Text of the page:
Public Transportation

Sample Op/Ed on the importance of transit to environmental concerns

Public Transportation: An Environmental Bargain

According to a recent study, drivers in a third of cities surveyed spent 40 hours a year in traffic that wasn't moving at all. Just as important as what they weren't doing was what their cars were: idling, and, in the process, pumping pollutants into the atmosphere that cause smog and contribute to global warming.

That's just one example of how congested roads harm the environment -- and how increased investment in public transportation can help it.

Transportation sources are responsible for nearly one-third of emissions of carbon dioxide, the gas that causes global warming. At least 70 percent of carbon monoxide emissions -- and upwards of 40 percent of ozone emissions -- come from transportation as well.

Because public transit is vastly more efficient than personal automobiles, it can cut down considerably on all those pollutants. Each year, it prevents the emission of more than 126 million pounds of hydrocarbons, which cause smog, and 156 million pounds of nitrogen oxides, which cause respiratory illness. One person can save 9.1 pounds of hydrocarbon, 62.5 pounds of carbon monoxide and 4.9 pounds of nitrogen oxides by using mass transit for a year rather than driving to work.

[Insert local data and anecdotes as appropriate.]

Consumers conserve gasoline by using public transportation as well -- 1.5 billion gallons of it a year -- and that means they save money too. A typical family living in an area with a wide variety of public transportation options saves $250 a month in automobile expenses.

The environmental impact of existing levels of transportation and traffic -- and, therefore, the environmental benefits of public transit -- are just the beginning. Without more investment in public transportation, vast swaths of natural lands and green spaces will have to be paved over to meet the needs of a fast-growing and increasingly mobile population. Public transportation, by contrast, helps to conserve natural beauty and open space, making communities more livable and ecosystems more viable.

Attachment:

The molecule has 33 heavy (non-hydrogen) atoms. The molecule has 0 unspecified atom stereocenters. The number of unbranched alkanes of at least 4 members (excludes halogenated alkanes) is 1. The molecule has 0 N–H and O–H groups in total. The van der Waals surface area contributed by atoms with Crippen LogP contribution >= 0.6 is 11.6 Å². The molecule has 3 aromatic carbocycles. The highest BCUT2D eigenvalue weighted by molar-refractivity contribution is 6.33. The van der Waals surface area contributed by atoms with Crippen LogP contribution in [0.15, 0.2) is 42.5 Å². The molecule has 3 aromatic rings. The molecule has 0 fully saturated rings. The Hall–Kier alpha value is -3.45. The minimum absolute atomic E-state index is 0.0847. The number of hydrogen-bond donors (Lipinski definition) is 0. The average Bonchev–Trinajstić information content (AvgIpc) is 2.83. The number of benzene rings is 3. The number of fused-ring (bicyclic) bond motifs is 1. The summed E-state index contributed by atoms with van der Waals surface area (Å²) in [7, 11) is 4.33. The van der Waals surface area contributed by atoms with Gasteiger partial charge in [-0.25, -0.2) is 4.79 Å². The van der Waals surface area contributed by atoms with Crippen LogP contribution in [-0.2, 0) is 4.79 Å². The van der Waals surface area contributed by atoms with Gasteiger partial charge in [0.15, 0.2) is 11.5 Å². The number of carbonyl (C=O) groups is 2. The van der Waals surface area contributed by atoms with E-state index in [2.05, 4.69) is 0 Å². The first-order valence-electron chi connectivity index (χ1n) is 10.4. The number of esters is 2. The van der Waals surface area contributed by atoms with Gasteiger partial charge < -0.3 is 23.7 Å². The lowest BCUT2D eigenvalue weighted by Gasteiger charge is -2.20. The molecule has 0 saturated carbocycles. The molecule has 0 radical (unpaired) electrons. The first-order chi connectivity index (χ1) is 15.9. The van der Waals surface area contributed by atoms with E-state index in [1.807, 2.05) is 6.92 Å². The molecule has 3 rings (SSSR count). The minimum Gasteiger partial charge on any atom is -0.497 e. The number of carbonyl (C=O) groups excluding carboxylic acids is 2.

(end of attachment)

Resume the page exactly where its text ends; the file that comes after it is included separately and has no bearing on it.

[Insert info on local livability issues.]

A cleaner environment is a compelling justification for investing in public transit, but it is hardly the only one. Public transit is a critical component of any viable economic development strategy. It creates jobs directly -- some 30,000 nationwide -- and thousands more through economic benefits that ripple out across the community. It helps get people to work and customers to businesses, all while minimizing the loss of potentially productive time to traffic delays. And public transportation helps to attract the best people and businesses by enhancing quality of life.

If those sound like the makings of a great bargain, they are: Government spends $15.4 billion on public transit a year, but public transportation creates more than $60 billion in economic benefits. It boosts state and local tax revenues by at least 4 and as much as 16 percent. Every dollar we invest in running public transportation systems boosts business sales by another three. A $10 million investment in building public transportation systems creates more than 300 jobs, and the same amount spent on running them creates nearly 600 more.

[Insert local data and anecdotes as appropriate.]

Everyone in [community] stands to benefit from increased investment in public transportation, but several of our neighbors depend on it especially. Many elderly people or people with disabilities have no other way to get around. Nationwide, 94 percent of welfare recipients have no other way to get to work -- and, therefore, no other way to get off welfare.

Those are all good reasons for policymakers to expand public transportation options in [community]. [Insert local needs.]

To be sure, government has to make difficult choices about where to spend its money. But few priorities could be more important than a healthy environment. And none are a better bargain -- for the environment, the economy and [community]'s quality of life -- than public transportation.

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